Click here to view the original article

To learn more about the project In Loving Memory click here


 Brooklyn Rail Article, September 2011, by Gail Victoria Braddock Quagliata


In Loving Memory, Kristyna and Marek Milde’s strangely sweet homage to the discarded, now permanently occupies NurtureArt’s rooftop space. Stepping out onto the gallery’s deck one scorching August afternoon and waiting for my eyes to adjust to the shocking sunlight, I initially thought this exhibition looked like any Brooklyn rooftop hangout, with mismatched, weather-beaten chairs strewn about the space in conversationally-logical groupings. My eyes adapted and I noticed, in a far corner, THE PANEL: that iconic, graphically subdued piece of common museum/government/historical site signage that screams “official informational document” or, plainly, “read this sign and understand why you’re standing here reading this sign.”….. read the rest  as a PDF

Click here to go to the original article

To learn more about the project In Loving Memory click here

Project In Loving Memory in NURTUREart Gallery

EXTENDED till October 31st, 2011

Directions: 910 Grand Street, Brooklyn NY, take the L train to the Grand Street


installation on the roof of the NurtureArt Gallery, NYC


Project IN-TREE-NET  in Gallery Califia

EXTENDED till September 12, 2011

as part of the Tik-Tak exhibiton

Directions: Horazdovice, Czech Republic



July 4th, 2011 – August 1st, 2011 

Gallery Califia

Opening Reception, Monday, July 4th, from 8 PM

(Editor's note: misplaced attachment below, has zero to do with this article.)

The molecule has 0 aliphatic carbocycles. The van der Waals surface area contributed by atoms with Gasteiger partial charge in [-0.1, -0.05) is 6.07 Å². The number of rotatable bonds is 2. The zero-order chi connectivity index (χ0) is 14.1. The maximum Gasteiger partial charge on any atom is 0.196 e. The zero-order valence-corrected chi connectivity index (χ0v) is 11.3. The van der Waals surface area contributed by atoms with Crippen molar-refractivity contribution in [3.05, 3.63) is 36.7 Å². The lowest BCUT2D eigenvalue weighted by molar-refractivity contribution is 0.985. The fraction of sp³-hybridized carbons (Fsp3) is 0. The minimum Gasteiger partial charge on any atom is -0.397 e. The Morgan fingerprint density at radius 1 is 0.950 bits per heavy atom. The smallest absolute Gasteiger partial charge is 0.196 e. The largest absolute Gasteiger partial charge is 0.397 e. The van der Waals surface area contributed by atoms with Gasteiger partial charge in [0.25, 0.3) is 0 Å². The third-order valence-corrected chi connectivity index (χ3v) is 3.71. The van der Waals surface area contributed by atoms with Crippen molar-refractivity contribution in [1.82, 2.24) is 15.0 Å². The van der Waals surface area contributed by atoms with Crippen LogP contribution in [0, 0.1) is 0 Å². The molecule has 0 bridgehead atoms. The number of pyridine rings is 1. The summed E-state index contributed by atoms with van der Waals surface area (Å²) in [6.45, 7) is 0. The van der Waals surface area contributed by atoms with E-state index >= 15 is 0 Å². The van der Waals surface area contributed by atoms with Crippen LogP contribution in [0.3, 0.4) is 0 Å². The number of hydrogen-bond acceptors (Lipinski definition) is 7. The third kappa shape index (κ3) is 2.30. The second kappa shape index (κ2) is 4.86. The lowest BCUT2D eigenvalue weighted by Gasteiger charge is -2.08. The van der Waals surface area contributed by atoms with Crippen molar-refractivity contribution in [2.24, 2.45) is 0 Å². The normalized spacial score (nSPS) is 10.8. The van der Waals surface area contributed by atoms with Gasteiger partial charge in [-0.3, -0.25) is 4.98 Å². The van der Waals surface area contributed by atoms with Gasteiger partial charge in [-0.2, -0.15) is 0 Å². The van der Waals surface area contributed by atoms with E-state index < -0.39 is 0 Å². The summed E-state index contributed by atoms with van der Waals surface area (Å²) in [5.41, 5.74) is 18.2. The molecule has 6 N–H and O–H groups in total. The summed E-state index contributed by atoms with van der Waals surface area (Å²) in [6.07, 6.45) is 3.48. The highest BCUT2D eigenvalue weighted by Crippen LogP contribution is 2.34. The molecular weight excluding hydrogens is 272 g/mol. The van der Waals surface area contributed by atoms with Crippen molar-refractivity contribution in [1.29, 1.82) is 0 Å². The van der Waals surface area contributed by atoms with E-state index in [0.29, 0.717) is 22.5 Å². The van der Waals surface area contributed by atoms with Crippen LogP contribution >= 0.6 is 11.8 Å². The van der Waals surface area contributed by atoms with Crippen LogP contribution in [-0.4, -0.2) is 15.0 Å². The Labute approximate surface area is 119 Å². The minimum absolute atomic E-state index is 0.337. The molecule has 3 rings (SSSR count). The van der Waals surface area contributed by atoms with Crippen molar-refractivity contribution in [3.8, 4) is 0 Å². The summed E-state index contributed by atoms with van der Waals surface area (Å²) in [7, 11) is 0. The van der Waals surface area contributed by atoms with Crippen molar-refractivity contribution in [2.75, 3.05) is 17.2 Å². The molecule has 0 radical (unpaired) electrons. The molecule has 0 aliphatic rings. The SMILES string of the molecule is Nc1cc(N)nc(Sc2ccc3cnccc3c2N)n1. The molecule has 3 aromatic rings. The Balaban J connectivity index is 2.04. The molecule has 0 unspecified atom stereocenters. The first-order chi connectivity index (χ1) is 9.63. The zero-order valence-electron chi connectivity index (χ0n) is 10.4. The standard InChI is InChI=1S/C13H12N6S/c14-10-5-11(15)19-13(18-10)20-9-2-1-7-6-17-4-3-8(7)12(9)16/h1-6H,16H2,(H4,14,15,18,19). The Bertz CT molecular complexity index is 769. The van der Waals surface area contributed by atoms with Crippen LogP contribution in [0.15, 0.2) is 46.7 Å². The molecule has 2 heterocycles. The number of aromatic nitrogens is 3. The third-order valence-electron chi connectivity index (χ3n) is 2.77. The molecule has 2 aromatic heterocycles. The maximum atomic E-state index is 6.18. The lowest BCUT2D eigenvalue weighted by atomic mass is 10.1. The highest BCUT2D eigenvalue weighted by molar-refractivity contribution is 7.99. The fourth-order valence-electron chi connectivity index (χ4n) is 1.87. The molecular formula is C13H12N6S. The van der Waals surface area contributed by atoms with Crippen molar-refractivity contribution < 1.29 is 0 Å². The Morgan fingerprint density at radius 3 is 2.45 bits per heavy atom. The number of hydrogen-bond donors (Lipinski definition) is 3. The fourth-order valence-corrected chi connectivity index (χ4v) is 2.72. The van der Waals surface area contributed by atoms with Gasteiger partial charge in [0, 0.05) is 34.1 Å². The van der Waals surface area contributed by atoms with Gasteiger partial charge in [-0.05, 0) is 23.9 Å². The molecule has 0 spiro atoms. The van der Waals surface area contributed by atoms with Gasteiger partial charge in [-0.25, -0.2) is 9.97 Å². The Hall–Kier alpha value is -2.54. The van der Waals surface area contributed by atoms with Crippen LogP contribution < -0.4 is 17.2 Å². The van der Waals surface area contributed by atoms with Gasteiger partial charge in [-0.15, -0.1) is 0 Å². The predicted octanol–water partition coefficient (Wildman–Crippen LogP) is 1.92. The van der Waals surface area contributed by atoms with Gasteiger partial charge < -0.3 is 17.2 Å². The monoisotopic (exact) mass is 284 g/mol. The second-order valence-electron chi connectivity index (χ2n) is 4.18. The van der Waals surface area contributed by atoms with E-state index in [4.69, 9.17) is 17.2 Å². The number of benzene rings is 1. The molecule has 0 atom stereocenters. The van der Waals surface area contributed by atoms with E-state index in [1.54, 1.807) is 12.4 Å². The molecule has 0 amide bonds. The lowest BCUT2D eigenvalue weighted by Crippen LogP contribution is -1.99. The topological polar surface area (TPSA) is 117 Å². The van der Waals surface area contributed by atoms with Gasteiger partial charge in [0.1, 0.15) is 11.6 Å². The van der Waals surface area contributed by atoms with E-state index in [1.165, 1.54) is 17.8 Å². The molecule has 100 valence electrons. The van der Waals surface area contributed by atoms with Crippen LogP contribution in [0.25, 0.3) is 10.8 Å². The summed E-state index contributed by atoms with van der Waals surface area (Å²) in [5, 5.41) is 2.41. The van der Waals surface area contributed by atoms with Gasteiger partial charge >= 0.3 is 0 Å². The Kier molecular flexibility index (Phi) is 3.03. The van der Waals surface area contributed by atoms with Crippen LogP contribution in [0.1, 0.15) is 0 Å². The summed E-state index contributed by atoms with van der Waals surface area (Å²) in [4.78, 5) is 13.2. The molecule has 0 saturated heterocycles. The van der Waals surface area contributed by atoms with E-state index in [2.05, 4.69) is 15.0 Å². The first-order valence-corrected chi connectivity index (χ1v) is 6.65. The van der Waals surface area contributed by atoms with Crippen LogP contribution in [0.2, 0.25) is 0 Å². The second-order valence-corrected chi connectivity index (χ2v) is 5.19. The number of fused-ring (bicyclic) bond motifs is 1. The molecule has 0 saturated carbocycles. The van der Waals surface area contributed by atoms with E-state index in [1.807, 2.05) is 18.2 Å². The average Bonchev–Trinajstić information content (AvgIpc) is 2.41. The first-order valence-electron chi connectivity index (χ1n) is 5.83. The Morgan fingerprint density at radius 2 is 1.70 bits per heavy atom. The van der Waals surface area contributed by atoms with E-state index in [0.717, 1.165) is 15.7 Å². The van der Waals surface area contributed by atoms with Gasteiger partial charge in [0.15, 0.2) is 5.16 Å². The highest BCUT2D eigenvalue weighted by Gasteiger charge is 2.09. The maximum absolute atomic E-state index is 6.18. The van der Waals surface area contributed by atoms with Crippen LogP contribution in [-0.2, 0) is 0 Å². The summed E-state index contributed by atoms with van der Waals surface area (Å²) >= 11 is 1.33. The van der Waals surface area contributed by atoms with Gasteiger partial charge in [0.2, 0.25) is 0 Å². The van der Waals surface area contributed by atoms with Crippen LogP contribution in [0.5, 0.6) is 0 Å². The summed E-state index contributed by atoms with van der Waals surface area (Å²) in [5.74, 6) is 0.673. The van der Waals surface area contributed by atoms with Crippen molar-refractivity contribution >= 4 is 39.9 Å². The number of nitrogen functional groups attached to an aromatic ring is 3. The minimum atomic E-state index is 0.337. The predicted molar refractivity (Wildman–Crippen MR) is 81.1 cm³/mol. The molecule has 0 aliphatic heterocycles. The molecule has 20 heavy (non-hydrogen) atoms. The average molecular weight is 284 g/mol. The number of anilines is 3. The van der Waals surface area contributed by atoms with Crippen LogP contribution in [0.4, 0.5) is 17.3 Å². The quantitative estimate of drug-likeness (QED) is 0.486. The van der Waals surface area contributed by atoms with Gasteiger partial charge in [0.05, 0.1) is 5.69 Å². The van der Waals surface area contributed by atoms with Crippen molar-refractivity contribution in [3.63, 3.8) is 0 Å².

Directions: Chateau  Horazdovice, 341 01 Horazdovice, Czech Republic


kliknete zde pro ceskou verzi


Learn more about our project IN-TREE-NET, which is part of the GREEN exhibition

In Loving Memory

June 21st, 2011 –  EXTENDED till October 31st, 2011

NURTUREart Gallery

Opening Reception and Roof Top Party, Tuesday, June 21st, 7-10 PM

Directions: 910 Grand Street, Brooklyn NY, take the L train to the Grand Street



In Loving Memory is an installation made of discarded outdoor chairs found in the garbage on the streets of New York.While the chairs serve their purpose as patio furniture on the roof of the NURTUREart, the installation addresses the issue of fast-paced cycles of the consumerism and the impermanence and the interchangeability of things, where actual ownership often represents a short-lived affair before rejection.Each chair has a plaque attached to its back. As memorial benches and chairs with inscriptions are erected to celebrate the honorable dead or living with a notion of monumentality, these plaques commemorate worn out, obsolete, and generally uncool characters recalling un-monumental aspects of everyday life. Whilst these may represent the reasons for the negation, together they create an inclusive monument questioning the mechanisms of the culture of disposal.

learn more